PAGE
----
We are asked every day what people can do to keep their licence when they have been charged with a serious driving offence. One option to consider is a “trifling application”.
A serious driving offence can include:
- Drink driving
- Drug driving
- Driving whilst disqualified
- Reckless and dangerous driving
What is “the special licence”?
Many people refer to a “special licence”. First of all there is no such thing as a special licence after disqualification that permits you to drive for work only. You cannot get an exemption to drive just for work.
"First of all there is no such thing as a special licence after disqualification that permits you to drive for work only."
When you are disqualified, you cannot drive at all.
It’s important to note that the consequence of driving while you are disqualified is a term of imprisonment.
There are mandatory licence disqualifications associated with serious driving offences. This means the court’s hands are tied and they must impose a minimum mandatory licence disqualification.
For example, if you are charged with “careless driving” the legislations states that:
“the court must order that the person [charged] be disqualified from holding a drivers licence for [a] period, being not less than 6 months”.
However there are some circumstances where a “trifling application” can be made with a driving offence.
Look at this example of a trifling application being made
We’re going to look at the example in relation to a prescribed concentration of alcohol (PCA) offence or drive under the influence (DUI) offence.
Although both are commonly known in the community as drink driving, DUI is far more serious as police allege that you are so much under the influence of intoxicating liquor or a drug that you are incapable of exercising effective control of a vehicle.
The maximum penalty for a DUI first offence is a fine, or imprisonment for not more than three months. For a subsequent DUI offence the maximum fine goes up as well as the maximum term of imprisonment to not more than six months.
There is no term of imprisonment associated with a PCA offence; just fines and periods of disqualification.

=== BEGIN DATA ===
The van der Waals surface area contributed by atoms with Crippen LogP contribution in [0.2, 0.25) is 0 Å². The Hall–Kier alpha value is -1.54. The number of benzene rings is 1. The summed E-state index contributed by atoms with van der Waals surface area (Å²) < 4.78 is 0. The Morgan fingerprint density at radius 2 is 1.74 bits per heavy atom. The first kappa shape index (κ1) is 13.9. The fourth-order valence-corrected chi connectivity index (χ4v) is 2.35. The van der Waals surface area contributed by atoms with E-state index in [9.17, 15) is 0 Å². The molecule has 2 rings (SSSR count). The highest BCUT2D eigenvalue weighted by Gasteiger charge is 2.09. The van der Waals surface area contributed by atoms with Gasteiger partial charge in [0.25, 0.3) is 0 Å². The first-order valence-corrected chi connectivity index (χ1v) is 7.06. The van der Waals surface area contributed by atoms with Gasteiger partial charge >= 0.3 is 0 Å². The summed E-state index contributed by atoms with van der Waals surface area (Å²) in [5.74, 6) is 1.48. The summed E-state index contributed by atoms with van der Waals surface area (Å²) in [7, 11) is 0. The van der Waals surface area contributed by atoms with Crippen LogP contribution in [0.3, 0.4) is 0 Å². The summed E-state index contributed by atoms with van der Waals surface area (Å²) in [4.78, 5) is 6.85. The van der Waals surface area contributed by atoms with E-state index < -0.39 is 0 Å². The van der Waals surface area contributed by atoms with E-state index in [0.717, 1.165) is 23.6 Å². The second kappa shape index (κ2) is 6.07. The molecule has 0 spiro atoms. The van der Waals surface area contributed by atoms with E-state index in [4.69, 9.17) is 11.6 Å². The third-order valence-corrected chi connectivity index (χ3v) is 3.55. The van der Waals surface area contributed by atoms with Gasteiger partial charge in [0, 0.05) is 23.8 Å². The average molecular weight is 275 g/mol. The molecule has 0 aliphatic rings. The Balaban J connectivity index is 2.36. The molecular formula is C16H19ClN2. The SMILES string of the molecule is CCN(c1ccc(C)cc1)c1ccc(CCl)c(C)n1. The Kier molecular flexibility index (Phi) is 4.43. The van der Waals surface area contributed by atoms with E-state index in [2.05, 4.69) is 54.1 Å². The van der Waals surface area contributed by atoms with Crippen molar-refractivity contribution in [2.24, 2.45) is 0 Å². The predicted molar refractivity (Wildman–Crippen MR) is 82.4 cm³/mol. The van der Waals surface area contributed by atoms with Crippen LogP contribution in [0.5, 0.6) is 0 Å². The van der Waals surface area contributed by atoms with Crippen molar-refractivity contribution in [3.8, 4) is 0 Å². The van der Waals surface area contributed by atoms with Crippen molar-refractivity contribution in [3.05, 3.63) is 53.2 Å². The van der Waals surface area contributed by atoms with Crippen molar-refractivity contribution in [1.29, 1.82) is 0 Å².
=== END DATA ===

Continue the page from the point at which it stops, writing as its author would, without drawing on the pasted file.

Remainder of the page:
In relation to PCA offences there is however, an exception to the mandatory minimum disqualification.
The law states the minimum mandatory disqualification periods cannot be reduced or mitigated in any way or be substituted by any other penalty or sentence unless “in the case of a first offence, the court is satisfied, by evidence given on oath, the offence is trifling”.
Then the Magistrate can reduce the prescribed minimum period to not less than one month. This is referred to as a trifling application.
As you would imagine this is a highly litigated area of the law; that means it is fought in court a lot. Licences are important to people and they are often willing to pay a lot of money to ensure they keep it.
There are therefore several cases where the courts discuss what is and isn’t trifling. Most importantly the courts have not set any hard and fast rules about what may be trifling.
Examples of what has been found to be trifling are:
- a defendant with a concentration of alcohol higher than the prescribed limit, who moves their car from one side of the car park to a better lit space while waiting for a taxi; or
- a defendant with a concentration of alcohol higher than the prescribed limit, who only traveled a distance of a few metres to re-park a car that was parked incorrectly that may have caused an accident.
It is always important to seek legal advice from a solicitor experienced in criminal law and traffic offences.